Where: Dubrovnik (UNESCO), south Croatia; plus a day trip to Mostar, Bosnia-Herzegovina.
When: July 2015.
Why: We went to Dubrovnik for our honeymoon. We didn’t want to go anywhere too far away as we wanted to relax after the craziness of the wedding. We didn’t have a huge budget and Croatia looked like it would be somewhere where we could afford to have a little bit of luxury. It’s a very romantic place, with sunshine and sparkly seas, and there is so much to see and do here.
Also on out honeymoon we stayed on the island of Korčula, the island of Hvar, Split and Zagreb.
It’s hard choosing where to go on your honeymoon. This is supposed to be the trip of a lifetime – your excuse to book that tropical island, bungalow-over-the-sea resort that you’ve always dreamed about. The reality though is that getting married is expensive and tiring and you might not have enough brain power left to choose something fabulous and far away. That’s why many people these days choose to wait to have their honeymoon – but for us, we wanted it to be as soon after the wedding as possible. We needed the rest.
For us, getting married was a pretty stressful time as we were also trying to arrange visas just so that we could be together and live in the same country after we were married; so when it came to the honeymoon we decided that we would choose a holiday that was simple, easy and fun – rather than somewhere far-flung. (Plus Jeff and I are very spoiled in that we’ve visited many far-flung places on regular trips).
So we chose Croatia. Why? Because it is not too far away, we could have a bit of luxury on a budget and because we would be able to relax and explore. There is loads to see and do in Croatia plus it has one of the most stunning beautiful coasts in Europe, if not the world.
We started our trip in Dubrovnik because Dubrovnik was the place with the best resort hotels and because it was easy to access. Later on in our trip we would visit more off the beaten track places and smaller resorts, but what we wanted to start off with was a huge luxury hotel where we would be looked after and where we could relax – and Dubrovnik has a surplus of these types of resorts.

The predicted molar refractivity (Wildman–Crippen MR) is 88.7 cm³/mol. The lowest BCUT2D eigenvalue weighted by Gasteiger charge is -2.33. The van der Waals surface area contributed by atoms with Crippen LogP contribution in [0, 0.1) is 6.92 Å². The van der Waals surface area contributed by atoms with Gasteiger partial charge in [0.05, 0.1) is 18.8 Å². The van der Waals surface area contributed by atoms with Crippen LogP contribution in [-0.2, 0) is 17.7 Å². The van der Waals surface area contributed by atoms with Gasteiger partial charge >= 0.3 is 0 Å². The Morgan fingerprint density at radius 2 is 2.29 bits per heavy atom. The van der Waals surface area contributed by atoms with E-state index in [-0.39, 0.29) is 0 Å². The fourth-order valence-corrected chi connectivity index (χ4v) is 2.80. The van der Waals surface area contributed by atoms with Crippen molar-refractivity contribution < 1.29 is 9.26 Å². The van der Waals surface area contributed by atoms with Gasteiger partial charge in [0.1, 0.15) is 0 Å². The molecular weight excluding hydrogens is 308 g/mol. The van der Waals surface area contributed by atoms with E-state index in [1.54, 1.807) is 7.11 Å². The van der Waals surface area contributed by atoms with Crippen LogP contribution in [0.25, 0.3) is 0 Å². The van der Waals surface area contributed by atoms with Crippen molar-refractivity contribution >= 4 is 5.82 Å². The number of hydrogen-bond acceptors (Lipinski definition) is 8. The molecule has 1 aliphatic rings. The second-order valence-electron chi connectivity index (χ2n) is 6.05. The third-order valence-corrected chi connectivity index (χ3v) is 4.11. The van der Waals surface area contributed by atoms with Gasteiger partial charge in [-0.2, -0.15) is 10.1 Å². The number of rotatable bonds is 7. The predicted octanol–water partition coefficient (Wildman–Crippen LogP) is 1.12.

In its busy history, Dubrovnik has been the capital of an independent republic and under Ottoman, Venetian and Austrian rule – all of whom have left their mark on this city. The city has nearly fallen many times. In 1667 most of the city was destroyed in a huge earthquake. More recently, in 1991, Dubrovnik was besieged and shelled by Montenegrin and Serbian forces for seven months. Much damage was inflicted: 114 people were killed and over 50% of the buildings in the old city damaged. Once peace returned, during the 1990s, the city was rebuilt.
Today Dubrovnik is regularly invaded by hordes of tourists, looking to appreciate this jewel and its stunning location. In fact, it’s so popular that the local government is worried that the city simply cannot sustain the level of visitors (approximately 10,000 per day).
However, there’s a reason so many people come here and I’m glad we did too. This really is a unique city, a gem on the Adriatic, a beautiful place which is great value to stay in. It’s also very romantic and was a great place for a honeymoon. Hopefully, one day, maybe for our ten-year anniversary, we will be back.
I’d just like to say thank you again, times a million, to our wonderful wedding guests who helped to pay for our honeymoon. As we don’t have a permanent home, we decided to opt for a honeymoon gift list for our wedding. We set this up simply and easily with Honeyfund.
The way Honeyfund works is that you break your honeymoon down into chunks, such as a tour, a meal, a glass of champagne, a night in a hotel, and guests ‘buy’ one of the options for you by downloading a voucher and then giving you the cash or cheque for that amount. You can, if you so wish, pay a small fee to Honeyfund so that your guests can pay by card into your bank account, but we didn’t choose to do this.
It was lovely for us to be able to take photos of us drinking glasses of champagne or on trips, and then send this plus a thank you to the friends who had made it happen.
With many people getting married these days after they have already set up homes, I can see many more people taking this option.